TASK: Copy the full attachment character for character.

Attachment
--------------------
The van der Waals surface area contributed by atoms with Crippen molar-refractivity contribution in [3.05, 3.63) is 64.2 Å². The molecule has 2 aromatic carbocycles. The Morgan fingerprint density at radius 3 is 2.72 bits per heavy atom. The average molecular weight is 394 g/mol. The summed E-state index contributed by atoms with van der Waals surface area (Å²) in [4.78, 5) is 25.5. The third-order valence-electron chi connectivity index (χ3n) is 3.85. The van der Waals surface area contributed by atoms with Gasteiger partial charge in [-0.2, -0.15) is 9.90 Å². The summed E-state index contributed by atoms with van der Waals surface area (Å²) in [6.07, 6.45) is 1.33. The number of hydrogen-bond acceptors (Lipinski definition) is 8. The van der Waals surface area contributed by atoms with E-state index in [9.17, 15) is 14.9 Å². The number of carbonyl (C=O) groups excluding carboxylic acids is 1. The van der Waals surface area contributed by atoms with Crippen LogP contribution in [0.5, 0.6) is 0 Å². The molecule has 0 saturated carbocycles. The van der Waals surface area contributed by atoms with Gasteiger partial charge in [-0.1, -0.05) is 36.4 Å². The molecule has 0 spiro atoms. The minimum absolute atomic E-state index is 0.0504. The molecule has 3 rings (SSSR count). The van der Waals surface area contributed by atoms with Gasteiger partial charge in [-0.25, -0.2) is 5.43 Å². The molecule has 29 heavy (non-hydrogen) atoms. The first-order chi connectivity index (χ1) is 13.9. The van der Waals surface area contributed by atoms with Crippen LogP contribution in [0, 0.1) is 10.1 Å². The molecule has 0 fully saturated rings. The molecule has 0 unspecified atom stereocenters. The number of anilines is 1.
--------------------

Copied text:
The van der Waals surface area contributed by atoms with Crippen molar-refractivity contribution in [3.05, 3.63) is 64.2 Å². The molecule has 2 aromatic carbocycles. The Morgan fingerprint density at radius 3 is 2.72 bits per heavy atom. The average molecular weight is 394 g/mol. The summed E-state index contributed by atoms with van der Waals surface area (Å²) in [4.78, 5) is 25.5. The third-order valence-electron chi connectivity index (χ3n) is 3.85. The van der Waals surface area contributed by atoms with Gasteiger partial charge in [-0.2, -0.15) is 9.90 Å². The summed E-state index contributed by atoms with van der Waals surface area (Å²) in [6.07, 6.45) is 1.33. The number of hydrogen-bond acceptors (Lipinski definition) is 8. The van der Waals surface area contributed by atoms with E-state index in [9.17, 15) is 14.9 Å². The number of carbonyl (C=O) groups excluding carboxylic acids is 1. The van der Waals surface area contributed by atoms with Crippen LogP contribution in [0.5, 0.6) is 0 Å². The molecule has 0 saturated carbocycles. The van der Waals surface area contributed by atoms with Gasteiger partial charge in [-0.1, -0.05) is 36.4 Å². The molecule has 0 spiro atoms. The minimum absolute atomic E-state index is 0.0504. The molecule has 3 rings (SSSR count). The van der Waals surface area contributed by atoms with Gasteiger partial charge in [-0.25, -0.2) is 5.43 Å². The molecule has 29 heavy (non-hydrogen) atoms. The first-order chi connectivity index (χ1) is 13.9. The van der Waals surface area contributed by atoms with Crippen LogP contribution in [0, 0.1) is 10.1 Å². The molecule has 0 fully saturated rings. The molecule has 0 unspecified atom stereocenters. The number of anilines is 1.